All these variables come in handy if you need to make decisions on the basis of remote variables - as the following example demonstrates:


<%
String browser = request.getHeader("User-Agent");
if(browser.indexOf("MSIE") >= 0)
{
   // IE-specific code
}
else if(browser.indexOf("Mozilla") >= 0)
{  
   // Mozilla-specific code
}  
else
{
   // any other browser
}
%>


Note our usage of the indexOf() method - you may remember this from previous articles in this series.


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Taking Some Medication

Just as you can access data from text fields, you can also use the getParameter() method to evaluate the state of radio buttons and list boxes. Suppose you modify the form above to something a little more complex.


<html>

<head>
<basefont face="Arial">
</head>

<body>

<center>
<form method="GET" action="pills.jsp">

<font size="-1" face="Arial">
Gimme
<select name="quantity">
<option value="10">10</option>
<option value="25">25</option>
<option value="50">50</option>
<option value="100">100</option>
</select>
of those little
<input type="Radio" name="colour" value="red" checked>red
<input type="Radio" name="colour" value="blue">blue
pills, willya?
</font>

<p>

<input type="Submit">
</form>

</center>
</body>

</html>


And here's "pills.jsp".


<html>
<head>
<basefont face="Arial">
</head>

<body>
<center>
<%
// pills.jsp

// define the variables and assign values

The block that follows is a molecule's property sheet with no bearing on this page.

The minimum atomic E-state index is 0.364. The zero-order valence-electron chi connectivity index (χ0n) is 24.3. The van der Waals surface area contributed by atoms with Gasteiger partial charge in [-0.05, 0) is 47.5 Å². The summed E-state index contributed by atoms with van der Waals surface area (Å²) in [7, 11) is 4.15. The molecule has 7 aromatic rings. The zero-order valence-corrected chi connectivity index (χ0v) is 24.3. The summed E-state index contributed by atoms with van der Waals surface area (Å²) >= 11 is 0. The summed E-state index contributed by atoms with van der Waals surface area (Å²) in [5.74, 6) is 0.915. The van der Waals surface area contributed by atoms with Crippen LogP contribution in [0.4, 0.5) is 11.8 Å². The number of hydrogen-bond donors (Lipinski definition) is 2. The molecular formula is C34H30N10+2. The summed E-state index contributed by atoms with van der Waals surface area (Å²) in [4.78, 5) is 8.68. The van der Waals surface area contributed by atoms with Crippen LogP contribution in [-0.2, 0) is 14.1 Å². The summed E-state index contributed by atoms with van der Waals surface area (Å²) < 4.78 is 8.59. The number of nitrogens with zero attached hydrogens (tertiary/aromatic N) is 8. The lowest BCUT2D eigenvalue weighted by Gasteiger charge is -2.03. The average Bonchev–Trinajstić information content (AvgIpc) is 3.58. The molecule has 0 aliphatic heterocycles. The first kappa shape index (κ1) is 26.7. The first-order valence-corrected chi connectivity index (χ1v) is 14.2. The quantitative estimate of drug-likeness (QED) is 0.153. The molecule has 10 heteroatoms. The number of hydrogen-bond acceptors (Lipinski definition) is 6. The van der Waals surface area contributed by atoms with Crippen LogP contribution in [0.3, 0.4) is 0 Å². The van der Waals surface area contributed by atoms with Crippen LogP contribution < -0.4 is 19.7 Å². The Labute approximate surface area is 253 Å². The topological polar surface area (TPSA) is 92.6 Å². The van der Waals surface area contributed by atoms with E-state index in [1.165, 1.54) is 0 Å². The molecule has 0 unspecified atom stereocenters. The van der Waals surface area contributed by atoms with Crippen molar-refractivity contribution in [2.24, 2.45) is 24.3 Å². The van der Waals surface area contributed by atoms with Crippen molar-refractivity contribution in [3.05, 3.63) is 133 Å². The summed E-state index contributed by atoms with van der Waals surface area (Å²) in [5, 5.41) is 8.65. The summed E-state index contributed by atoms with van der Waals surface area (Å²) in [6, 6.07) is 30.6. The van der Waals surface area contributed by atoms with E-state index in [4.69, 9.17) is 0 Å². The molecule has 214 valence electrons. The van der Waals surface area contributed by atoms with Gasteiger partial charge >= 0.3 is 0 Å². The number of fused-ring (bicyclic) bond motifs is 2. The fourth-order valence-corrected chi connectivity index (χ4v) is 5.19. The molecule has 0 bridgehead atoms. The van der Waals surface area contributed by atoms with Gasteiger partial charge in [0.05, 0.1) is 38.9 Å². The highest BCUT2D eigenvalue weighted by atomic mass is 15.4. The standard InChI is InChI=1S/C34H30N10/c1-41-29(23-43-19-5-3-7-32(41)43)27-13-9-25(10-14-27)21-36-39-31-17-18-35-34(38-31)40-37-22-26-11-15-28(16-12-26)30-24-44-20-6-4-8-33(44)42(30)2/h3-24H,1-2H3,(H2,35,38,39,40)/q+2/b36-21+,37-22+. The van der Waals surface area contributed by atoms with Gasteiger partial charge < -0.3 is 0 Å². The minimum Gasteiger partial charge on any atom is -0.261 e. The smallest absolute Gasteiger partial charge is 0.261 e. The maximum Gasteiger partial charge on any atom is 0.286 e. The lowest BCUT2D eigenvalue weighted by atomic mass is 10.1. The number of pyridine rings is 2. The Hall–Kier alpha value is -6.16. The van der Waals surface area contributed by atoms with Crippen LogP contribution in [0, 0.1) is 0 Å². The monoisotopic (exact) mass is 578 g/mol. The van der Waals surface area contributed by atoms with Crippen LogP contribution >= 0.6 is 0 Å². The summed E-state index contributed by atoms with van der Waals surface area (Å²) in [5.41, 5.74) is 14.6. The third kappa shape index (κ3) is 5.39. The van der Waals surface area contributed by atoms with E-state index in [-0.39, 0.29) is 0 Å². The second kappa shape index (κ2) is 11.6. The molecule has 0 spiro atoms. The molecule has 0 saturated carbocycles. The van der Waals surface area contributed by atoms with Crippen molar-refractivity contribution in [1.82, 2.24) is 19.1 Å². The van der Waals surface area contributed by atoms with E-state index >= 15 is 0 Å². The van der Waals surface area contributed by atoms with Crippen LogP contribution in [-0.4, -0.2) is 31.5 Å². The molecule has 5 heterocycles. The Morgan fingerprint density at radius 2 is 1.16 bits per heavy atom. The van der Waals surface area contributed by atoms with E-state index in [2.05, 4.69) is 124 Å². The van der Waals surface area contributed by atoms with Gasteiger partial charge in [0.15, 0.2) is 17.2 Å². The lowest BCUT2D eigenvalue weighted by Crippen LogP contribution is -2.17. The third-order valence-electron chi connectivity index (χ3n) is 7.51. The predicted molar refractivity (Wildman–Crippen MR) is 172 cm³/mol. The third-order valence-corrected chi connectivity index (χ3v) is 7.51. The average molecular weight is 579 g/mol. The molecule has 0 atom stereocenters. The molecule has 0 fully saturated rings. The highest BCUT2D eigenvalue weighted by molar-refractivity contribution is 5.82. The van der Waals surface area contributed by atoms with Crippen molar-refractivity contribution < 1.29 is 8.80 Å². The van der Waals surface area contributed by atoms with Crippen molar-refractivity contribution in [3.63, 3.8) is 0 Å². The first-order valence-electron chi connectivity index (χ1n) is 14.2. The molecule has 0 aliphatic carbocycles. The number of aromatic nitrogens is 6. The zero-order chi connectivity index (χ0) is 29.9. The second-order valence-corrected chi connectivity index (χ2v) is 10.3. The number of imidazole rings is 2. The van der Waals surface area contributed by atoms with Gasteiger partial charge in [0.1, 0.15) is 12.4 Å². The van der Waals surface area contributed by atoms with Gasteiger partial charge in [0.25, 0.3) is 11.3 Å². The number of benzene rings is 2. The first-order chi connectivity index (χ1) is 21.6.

String colour = request.getParameter("colour");
String quantity_string = request.getParameter("quantity");

// convert string to number
int quantity = Integer.parseInt(quantity_string);


// process and display

// who needs green pills?
if (colour.equals("blue"))
{
out.println("Sorry, we don't carry blue pills here.");
}
else
{
   if (quantity >= 50)
   {
   out.println("Stocking up, are we?");
   }
   else
   {
   out.println("Here you go. And would you like fries with that?");
   }
}
%>
</center>
</body>
</html>


Depending on the combination of pill type and quantity, an appropriate message will be displayed.

As you can see, evaluating radio buttons and list boxes is almost exactly the same as evaluating regular text fields.

Before moving on to the other form constructs - namely, checkboxes and multiple-select list boxes - you need to understand a new type of variable: the JSP array.


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What's For Dessert?

Thus far, the variables you've used contain only a single value - for
example,


int i = 0


However, array variables are a different kettle of fish altogether. An array variable can best be thought of as a "container" variable, which can contain one or more values. For example,


String[] desserts = {"chocolate mousse", "tiramisu", "apple pie", "chocolate fudge cake"};


Here, "desserts" is an array variable, which contains the values "chocolate mousse", "tiramisu", "apple pie", and "chocolate fudge cake".

Array variables are particularly useful for grouping related values together - names, dates, phone numbers of ex-girlfriends et al.

The various elements of the array are accessed via an index number, with the first element starting at zero. So, to access the element


"chocolate mousse"


you would use the notation


desserts[0]


while


"chocolate fudge cake"


would be


desserts[3]


- essentially, the array variable name followed by the index number enclosed within square braces. Geeks refer to this as "zero-based indexing".

Defining an array variable in JSP is somewhat convoluted, as compared to languages like PHP and Perl; you need to first declare the variable and its type, and then actually create the array.